A Bedroom: To Share Or Not To Share

Hello there. Enjoying your Monday evening, I hope. We dined out this evening, which is such a treat these days. Do you remember your bed from childhood? I remember having a simple little twin bed, and then an antique iron bed with purple lilac bedding. (Purple was my favorite color as a child.) Surely these boys will remember their awesome boxy bunks when they grow up!

And on another note, room sharing. Did you sleep solo or with a sibling? Most friends I have who shared a room growing up loved it. I never did, but think I would have liked it. Hensley and Tegegne LOVE sleeping in the same room. And who knows, maybe Fields will join them one of these days. It’s a huge room and remember the Brady Bunch? They had 3 to a room, didn’t they?

A recent article I read had this to say on the topic of sharing a bedroom with siblings:
While I’m sure my fellow baby boomers would have enjoyed their own bedrooms growing up, I suspect we learned valuable lessons about living together with others because we had to share more of our lives with other family members. If families are the first places we learn how to share with others and live in right and reconciled relationships with each other, how will that ever happen if we never have to brush up against each other—even in our own families?

(Bunkbeds.)

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Dear Hensley: Thanks!

Hey Cutie! Thanks! (Thanks and Jesus are two words that you say adorably well.) Thanks for our breakfast date this morning. One large banana granola pancake, one egg, and one cup of coffee at a booth in Fairway’s First Watch made for a good time with you. Fields sat in his car seat in the booth with us and didn’t make a peep!)


I love this video of you at 19 months (2 days ago) which represents a bit of our days together when Tegegne is at school. 

P.S. Sorry people keep mistaking you as a boy lately. If you’re not in pink clothing, people just assume. And you are a green dino for Halloween (but maybe a fairy with wings as well because your dad got a costume from a school parent too!), and your winter coat is brown, etc, etc. 



Conversations: With Tegegne

All of us in the car talking about who knows what and you, Tegegne, speak up:

T: Ababayeh, I don’t want to be chocolate anymore. I want to be vanilla like you guys and Hensley.
(I teared up right away at the sound of those words, but you didn’t know. Michael and I looked at each other. He mentioned that we should try to get you some black friends. I don’t remember exactly what he said to you then, but since then Michael has been speaking life into you. Talking with you about who you are, and why that is so special.)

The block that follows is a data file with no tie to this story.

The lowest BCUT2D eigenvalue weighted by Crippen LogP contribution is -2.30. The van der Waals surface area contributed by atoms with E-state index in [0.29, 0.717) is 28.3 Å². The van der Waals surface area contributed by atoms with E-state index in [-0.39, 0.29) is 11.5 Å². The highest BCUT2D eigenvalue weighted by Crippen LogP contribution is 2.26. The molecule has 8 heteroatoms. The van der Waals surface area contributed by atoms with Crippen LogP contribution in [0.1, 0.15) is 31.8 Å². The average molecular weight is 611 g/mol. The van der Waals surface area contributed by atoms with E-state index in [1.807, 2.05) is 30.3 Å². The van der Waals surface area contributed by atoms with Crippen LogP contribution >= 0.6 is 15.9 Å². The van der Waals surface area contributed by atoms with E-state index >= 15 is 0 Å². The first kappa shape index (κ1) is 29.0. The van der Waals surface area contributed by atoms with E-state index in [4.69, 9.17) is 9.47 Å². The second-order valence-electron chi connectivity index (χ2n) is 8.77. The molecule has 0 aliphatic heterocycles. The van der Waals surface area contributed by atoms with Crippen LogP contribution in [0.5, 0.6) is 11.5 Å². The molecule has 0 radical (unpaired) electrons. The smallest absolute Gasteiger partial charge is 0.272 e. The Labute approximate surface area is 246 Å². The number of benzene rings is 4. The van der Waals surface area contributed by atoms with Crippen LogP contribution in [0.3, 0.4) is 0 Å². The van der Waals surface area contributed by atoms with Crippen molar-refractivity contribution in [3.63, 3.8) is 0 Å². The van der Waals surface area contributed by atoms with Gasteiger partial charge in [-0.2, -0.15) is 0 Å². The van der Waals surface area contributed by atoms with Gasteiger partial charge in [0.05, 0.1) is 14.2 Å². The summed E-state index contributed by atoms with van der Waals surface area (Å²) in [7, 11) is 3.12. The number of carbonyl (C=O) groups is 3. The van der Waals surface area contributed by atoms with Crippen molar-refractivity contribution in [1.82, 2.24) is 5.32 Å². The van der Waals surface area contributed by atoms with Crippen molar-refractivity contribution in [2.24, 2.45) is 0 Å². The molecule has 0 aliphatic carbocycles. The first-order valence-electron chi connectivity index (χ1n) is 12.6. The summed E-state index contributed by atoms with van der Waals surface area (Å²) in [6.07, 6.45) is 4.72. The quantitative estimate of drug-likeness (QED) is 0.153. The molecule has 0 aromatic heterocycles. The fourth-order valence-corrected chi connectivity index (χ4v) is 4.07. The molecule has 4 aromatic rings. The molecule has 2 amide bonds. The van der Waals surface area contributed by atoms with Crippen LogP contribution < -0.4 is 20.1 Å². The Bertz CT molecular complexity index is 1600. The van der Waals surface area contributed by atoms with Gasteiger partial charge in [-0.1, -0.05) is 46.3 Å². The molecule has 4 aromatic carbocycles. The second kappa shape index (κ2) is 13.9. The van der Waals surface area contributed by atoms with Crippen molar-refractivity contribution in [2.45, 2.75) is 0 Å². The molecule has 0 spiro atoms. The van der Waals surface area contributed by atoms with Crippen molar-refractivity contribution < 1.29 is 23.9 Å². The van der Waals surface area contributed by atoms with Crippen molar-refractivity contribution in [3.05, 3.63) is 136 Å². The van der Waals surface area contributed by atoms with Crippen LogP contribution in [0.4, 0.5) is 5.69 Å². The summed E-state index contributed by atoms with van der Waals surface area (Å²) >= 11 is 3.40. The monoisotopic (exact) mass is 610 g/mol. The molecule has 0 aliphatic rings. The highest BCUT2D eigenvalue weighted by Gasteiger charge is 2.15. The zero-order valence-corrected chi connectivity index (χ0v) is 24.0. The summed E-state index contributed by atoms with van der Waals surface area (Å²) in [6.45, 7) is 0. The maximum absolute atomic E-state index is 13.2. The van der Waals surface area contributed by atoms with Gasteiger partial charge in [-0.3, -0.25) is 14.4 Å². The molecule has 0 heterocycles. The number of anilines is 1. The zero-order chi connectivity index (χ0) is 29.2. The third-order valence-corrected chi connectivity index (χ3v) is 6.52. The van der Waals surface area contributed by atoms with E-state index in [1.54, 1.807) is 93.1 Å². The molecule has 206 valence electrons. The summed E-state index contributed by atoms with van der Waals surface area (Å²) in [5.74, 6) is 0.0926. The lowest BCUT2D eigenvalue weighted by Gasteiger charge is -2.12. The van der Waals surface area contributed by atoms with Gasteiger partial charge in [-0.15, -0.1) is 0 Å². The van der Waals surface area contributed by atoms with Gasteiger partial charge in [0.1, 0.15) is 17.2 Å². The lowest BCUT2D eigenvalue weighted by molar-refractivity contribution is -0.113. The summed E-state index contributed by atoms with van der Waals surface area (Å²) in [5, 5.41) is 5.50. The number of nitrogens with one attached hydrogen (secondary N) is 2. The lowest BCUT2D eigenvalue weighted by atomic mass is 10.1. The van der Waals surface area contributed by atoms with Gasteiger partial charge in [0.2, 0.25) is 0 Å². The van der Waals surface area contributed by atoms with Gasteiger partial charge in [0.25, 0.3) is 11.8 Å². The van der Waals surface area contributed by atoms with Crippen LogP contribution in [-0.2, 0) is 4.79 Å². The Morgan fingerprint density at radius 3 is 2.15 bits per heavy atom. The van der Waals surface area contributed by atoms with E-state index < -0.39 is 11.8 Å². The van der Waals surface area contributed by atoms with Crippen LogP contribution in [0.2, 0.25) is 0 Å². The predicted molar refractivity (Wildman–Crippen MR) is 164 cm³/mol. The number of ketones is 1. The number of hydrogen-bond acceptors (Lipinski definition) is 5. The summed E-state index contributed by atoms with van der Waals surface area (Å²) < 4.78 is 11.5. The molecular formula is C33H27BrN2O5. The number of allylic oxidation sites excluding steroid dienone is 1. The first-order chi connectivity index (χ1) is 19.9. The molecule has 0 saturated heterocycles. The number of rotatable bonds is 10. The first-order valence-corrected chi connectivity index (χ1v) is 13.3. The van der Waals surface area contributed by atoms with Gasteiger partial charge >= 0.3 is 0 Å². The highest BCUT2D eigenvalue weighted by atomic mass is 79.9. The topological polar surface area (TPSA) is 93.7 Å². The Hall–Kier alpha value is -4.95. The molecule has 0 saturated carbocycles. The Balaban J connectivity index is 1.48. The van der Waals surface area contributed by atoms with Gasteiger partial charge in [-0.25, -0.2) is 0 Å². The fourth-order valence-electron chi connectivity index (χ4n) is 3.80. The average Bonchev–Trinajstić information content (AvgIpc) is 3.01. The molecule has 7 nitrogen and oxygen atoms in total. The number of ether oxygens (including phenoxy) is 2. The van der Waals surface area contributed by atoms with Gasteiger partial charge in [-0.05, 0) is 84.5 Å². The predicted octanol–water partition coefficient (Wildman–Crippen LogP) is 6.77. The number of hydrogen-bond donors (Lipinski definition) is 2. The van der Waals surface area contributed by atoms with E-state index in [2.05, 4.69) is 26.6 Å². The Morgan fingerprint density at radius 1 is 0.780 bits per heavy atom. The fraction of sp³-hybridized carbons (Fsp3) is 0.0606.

Dear Tegegne, 

We love you so much. You are becoming more aware of your surroundings, the color of your skin and how it differs from the rest of our family. You’ve mentioned several times that we should adopt another “chocolate” kid into the family. Actually the other day you mentioned that we should adopt 1,000 kids but then you laughed and said that would be too many diapers. (Remember that we were in the process of adopting 2 more Africans in to our family last year? But then God had another plan. And that other plan was your little brother, Fields, who is currently 1 month old. I’m pretty sure you wouldn’t trade him for anything.) 

This afternoon our dear friends, the Welches, took you and Hensley out to lunch, for ice cream, and to the park. Katie mentioned that when you were at the park a little girl asked if Hensley was your sister. You said “Yes,” and the girl replied, “No she’s not…you’re brown.” You said, “Yes, she is my sister!” I’m not sure how the rest of the discussion went, but you were obviously frustrated with the girl and you did not want Katie to talk to her.

 We love you, Tegegne. We ask for God’s grace on our journey together as we have have these encounters with people and as we have important life discussions. I just read this article by Marcus Samuelsson, who was an Ethiopian kid with white Swedish parents. I plan to read White Parents, Black Children to gain more perspective on transracial adoption. I have so much I want to write, and we will all learn so much as the years go by. But for now, I want to pray for you.

Dear God,